"Some say that I am too good. But if you come and kneel before me,
isn't this a sufficient proof that you want to have God's pardon?
God's mercy is beyond all expectation."
It is not simply feeling bad or guilty or ashamed or afraid we’ll get caught. The church calls this “imperfect contrition”
It’s okay, but it’s not good enough “Perfect contrition” is the realization that we have not reached God’s glory for us. It is the deep understanding that we have failed God and his love and that we have “done what we ought not to have done and left undone those things we ought to have done and there is no health in us.”
Once we truly repent we can truly receive mercy. - Fr. LImperfect contrition not good enough?
Yes it is. To be fair, I don't think Fr. L was saying it wasn't - it just read like that to me. When a person is struggling with habitual sin and making frequent confessions, the fear of only having imperfect contrition can discourage one from seeking reconciliation and continuing to struggle, with the help of sacramental grace, to overcome a particular sin.
Imperfect contrition, or attrition is certainly 'enough' to receive mercy, the forgiveness of sins. To gain a plenary indulgence, one must be free of any attachment to venial and mortal sin, and truly repentant. Therefore, it is necessary to make Sacramental Confession. Imperfect contrition is enough to receive absolution and the complete forgiveness of sin in confession. That is what happens in the Sacrament of Penance, reconciliation, confession - the priest in persona Christi absolves the penitent from sin. The confessional is the 'tribunal of mercy'.
Go and understand the meaning of mercy.
I think a lot of things will be said during the Jubilee Year of Mercy which could have the potential of keeping some souls from even trying to be reconciled or making an effort to receive the Jubilee Indulgence. In trying to understand 'the meaning of mercy' one can get tangled up in the theological strings attached to it - the formal, technical conditions and dispositions attached by the Apostolic Penitentiary to obtain the gift of Indulgences for the Jubilee. Ordinary people can be easily discouraged because they do not understand Catholic teaching.
To gain the Jubilee Indulgence, one must be free of any attachment to venial and mortal sin, and truly repentant. I tell people to not let that deter them because imperfect contrition can be perfected in and through the sacrament of penance. Likewise, one may have the 'will' to be free of attachment. It is better not to get too scrupulous over it. We need to trust in what the Church teaches and especially place all of our trust in the Divine Mercy remembering God's mercy is inscrutable. In other words - do not let anything stop you from running to the Divine Mercy with confidence and love. The Holy Year has been proclaimed to attract the greatest sinners, and even the not so great - the lukewarm, the fallen away, the sanctimonious, the cino, the poor, the rich. Trust is the key. One does not have to be perfect - far from it. Don't wait to 'feel' perfect contrition - just go to confession. As alcoholics like to say - let go and let God.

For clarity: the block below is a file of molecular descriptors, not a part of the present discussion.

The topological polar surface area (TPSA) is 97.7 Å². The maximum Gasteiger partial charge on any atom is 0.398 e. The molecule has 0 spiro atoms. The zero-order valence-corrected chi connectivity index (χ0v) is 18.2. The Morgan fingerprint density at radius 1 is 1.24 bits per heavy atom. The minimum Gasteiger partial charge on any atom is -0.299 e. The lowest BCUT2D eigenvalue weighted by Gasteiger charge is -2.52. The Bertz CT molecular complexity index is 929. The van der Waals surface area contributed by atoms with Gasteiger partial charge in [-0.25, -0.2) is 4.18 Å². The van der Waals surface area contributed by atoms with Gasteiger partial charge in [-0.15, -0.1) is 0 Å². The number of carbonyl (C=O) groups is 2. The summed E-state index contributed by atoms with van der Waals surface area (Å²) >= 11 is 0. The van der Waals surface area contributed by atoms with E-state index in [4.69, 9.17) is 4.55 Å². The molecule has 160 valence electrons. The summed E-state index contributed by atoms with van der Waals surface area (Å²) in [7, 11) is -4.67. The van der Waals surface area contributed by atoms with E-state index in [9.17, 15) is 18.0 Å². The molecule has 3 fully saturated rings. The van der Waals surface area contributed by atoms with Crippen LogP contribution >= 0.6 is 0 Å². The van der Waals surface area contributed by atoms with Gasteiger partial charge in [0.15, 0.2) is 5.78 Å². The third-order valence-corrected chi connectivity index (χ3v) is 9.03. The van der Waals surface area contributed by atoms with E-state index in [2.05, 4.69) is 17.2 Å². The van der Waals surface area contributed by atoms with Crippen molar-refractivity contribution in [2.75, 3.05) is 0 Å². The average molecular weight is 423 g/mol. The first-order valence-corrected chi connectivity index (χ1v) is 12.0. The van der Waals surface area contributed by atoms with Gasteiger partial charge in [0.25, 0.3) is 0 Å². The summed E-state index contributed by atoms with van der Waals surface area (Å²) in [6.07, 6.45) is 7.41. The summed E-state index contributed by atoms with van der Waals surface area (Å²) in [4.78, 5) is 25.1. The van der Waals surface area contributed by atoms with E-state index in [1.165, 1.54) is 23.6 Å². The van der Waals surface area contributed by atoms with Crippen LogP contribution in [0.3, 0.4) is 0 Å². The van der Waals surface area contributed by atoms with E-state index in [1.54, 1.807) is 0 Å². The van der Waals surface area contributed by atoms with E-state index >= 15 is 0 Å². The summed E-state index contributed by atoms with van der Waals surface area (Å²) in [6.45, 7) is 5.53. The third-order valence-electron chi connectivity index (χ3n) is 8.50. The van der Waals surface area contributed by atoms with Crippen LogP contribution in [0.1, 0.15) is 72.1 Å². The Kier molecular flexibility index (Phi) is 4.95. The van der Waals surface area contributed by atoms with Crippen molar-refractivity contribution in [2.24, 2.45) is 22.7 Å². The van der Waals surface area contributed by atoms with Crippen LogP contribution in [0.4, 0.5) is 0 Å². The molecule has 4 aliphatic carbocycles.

Don't waste your time on my pious musings, rather check the Catechism. These matters are explained there for the ordinary person. Even if you approach the confessional with imperfect contrition - the Lord, in his mercy, imparts the forgiveness of sins, and he himself imparts perfect contrition. Our actions may never be enough to satisfy - because we have no merits of our own to plead our cause - but the merits of Jesus Christ are infinitely efficacious and supply for all that we lack.
The Catechism on Contrition
1451 Among the penitent's acts contrition occupies first place. Contrition is "sorrow of the soul and detestation for the sin committed, together with the resolution not to sin again."50
1452 When it arises from a love by which God is loved above all else, contrition is called "perfect" (contrition of charity). Such contrition remits venial sins; it also obtains forgiveness of mortal sins if it includes the firm resolution to have recourse to sacramental confession as soon as possible.51
1453 The contrition called "imperfect" (or "attrition") is also a gift of God, a prompting of the Holy Spirit. It is born of the consideration of sin's ugliness or the fear of eternal damnation and the other penalties threatening the sinner (contrition of fear). Such a stirring of conscience can initiate an interior process which, under the prompting of grace, will be brought to completion by sacramental absolution. By itself however, imperfect contrition cannot obtain the forgiveness of grave sins, but it disposes one to obtain forgiveness in the sacrament of Penance.52
"The greater the sinner, the greater the right he has to My mercy." - Source